The thrust of the plan is to have banks, particularly those deemed too big to fail, maintain larger capital cushions — a move bankers have traditionally opposed because it eats into their profits. The Treasury secretary, Timothy F. Geithner, is expected to outline the administration’s proposals Thursday in a letter to the finance ministers of the Group of 20 industrial and emerging nations, who are scheduled to meet in London this week.
The measures are still under discussion and, if adopted, probably would not take effect for years. But capital levels, once the domain of academics and policy specialists, have quickly become Topic A in banking circles and underpin the administration’s proposals for overhauling financial regulation. Compelling banks to hold more capital could radically reshape the industry.
Administration officials hope to reach a broad, international consensus on the issue and lay the groundwork for the rapid introduction of new capital guidelines after the Group of 20 summit meeting in Pittsburgh late this month.
But agreeing on an outline is one thing. Getting down to the details is quite another. The last international capital standards were years in the making. Those guidelines rely on banks’ ability to assess risks, something most failed to do adequately in recent years, with disastrous results for the global economy.
Yet few policy makers see an easy fix. While requirements for more capital generally make banks safer, albeit less profitable, they also impede banks’ ability to make the loans that fuel the economy and create jobs. The challenge is to strike a balance.
At the center of the Obama administration effort are two of the biggest issues in banking. The first is how to deal with institutions that are so large and interconnected that their failure might threaten the entire financial industry and the broader economy. The second involves institutions that take outsize trading risks, potentially exposing them to devastating losses. Some banks, like Goldman Sachs , fall into both categories.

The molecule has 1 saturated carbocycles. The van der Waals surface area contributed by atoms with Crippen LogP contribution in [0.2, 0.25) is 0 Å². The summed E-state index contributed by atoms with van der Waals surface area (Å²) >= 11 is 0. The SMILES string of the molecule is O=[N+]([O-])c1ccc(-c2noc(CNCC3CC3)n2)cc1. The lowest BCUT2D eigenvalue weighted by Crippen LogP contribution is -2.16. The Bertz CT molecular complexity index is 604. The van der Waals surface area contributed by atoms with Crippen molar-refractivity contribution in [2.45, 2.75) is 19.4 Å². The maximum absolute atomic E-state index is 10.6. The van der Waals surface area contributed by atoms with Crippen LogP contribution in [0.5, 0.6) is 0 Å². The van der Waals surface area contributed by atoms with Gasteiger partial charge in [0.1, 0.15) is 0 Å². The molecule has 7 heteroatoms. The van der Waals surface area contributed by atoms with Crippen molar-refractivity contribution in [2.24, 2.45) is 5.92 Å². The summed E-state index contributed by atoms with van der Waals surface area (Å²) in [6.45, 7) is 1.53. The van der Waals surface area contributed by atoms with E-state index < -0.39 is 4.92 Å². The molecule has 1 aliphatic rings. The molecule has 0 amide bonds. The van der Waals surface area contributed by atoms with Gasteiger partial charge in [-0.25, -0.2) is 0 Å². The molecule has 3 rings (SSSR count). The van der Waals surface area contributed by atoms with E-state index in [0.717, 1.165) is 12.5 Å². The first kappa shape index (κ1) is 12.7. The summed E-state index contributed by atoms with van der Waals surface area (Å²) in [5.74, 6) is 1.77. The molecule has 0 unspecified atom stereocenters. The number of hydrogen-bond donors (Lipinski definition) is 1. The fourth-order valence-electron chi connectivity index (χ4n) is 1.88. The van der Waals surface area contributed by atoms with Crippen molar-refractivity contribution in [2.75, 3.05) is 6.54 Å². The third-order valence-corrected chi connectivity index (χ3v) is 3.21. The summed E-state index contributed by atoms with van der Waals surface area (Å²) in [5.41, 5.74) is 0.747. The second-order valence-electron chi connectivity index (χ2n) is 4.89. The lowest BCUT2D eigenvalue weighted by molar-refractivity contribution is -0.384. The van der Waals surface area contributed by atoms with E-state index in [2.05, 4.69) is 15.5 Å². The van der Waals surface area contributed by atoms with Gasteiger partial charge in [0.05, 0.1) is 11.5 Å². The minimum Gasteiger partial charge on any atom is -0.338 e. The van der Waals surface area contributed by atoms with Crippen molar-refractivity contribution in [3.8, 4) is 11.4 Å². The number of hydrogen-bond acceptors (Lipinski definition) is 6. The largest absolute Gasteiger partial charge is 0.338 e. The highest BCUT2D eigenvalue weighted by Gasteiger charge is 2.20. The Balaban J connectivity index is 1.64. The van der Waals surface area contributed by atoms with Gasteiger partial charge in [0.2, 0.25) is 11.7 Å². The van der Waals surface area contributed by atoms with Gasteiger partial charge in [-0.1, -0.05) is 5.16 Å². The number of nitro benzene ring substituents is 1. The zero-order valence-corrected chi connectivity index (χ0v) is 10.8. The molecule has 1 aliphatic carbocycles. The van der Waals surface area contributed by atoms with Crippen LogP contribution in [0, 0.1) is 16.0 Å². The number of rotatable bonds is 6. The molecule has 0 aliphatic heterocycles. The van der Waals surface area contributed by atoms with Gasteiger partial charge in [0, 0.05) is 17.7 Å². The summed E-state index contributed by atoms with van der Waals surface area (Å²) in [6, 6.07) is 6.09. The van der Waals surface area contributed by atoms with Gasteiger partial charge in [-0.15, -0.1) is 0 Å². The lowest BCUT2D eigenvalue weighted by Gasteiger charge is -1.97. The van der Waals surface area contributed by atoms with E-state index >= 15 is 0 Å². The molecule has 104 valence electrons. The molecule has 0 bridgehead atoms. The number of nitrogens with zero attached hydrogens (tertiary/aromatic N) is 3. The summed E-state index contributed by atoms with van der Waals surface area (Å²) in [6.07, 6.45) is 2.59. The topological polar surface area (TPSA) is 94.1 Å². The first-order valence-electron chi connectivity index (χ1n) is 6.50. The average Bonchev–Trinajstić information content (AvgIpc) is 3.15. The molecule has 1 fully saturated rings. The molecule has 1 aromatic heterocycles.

Mr. Geithner is expected to propose that all banks maintain higher capital levels, with a big part in common stock. But so-called systemically important institutions — perhaps two dozen, mostly big banks, plus a handful of other financial institutions — would be held to even tougher standards. He is also expected to propose that institutions that engage in risky activities, like derivatives and proprietary trading, hold a larger buffer to guard against an industrywide shock. “This is a critical part of making the financial system safer in the future,” Mr. Geithner said in Washington on Wednesday. “This is not something we can take a long time to do.”
- CNBC Town Hall Meeting with Tim Geithner
Administration officials hope to reach a global consensus and are wary about putting American banks at a competitive disadvantage by imposing tighter restrictions unilaterally. Mr. Geithner said his goal was to come out early with a proposal to shape the debate.
It is unclear how regulators overseas will respond. European and Asian banks, which have typically held less capital than their American counterparts, might have to raise billions of dollars to comply with tough new global standards.
The Obama administration will meet plenty of opposition at home. Businesses like trading, derivatives and private equity would become far less lucrative if capital levels were sharply raised. The industry is unlikely to accept new rules without a fight.
Still, the failure of existing international standards, known as the Basel II accord, may prompt quick action. The health of banks has become a political issue as well as an economic one.
Under the current international rules set by the Basel accord, a bank is “well capitalized” if it meets a so-called Tier 1 capital level of 4 percent and a total capital level of 10 percent of its risk weighted assets. Under American rules, banks must hold even larger cushions.
Although no specific amounts have been settled on, it appears regulators now want more. In an interview on Tuesday, Sheila C. Bair, the chairwoman of the Federal Deposit Insurance Corporation, said there was already a consensus for a tougher international leverage ratio that would set consistent minimum capital levels around the world. “It needs to be a hard and fast simple measure to ensure adequate capital in good times and bad,” Ms. Bair said.
Mr. Geithner is also expected to propose further measures intended to make banks less reliant on raising additional capital when the markets are under stress. One idea is to require banks to cut their dividends and stop buying back their own stock if their share price declines precipitously. Another is to encourage banks to issue preferred stock that automatically converts into equity in a severe downturn.
Putting new measures into effect could take years. American and overseas regulators are reluctant to raise capital standards, curbing lending, during a global recession.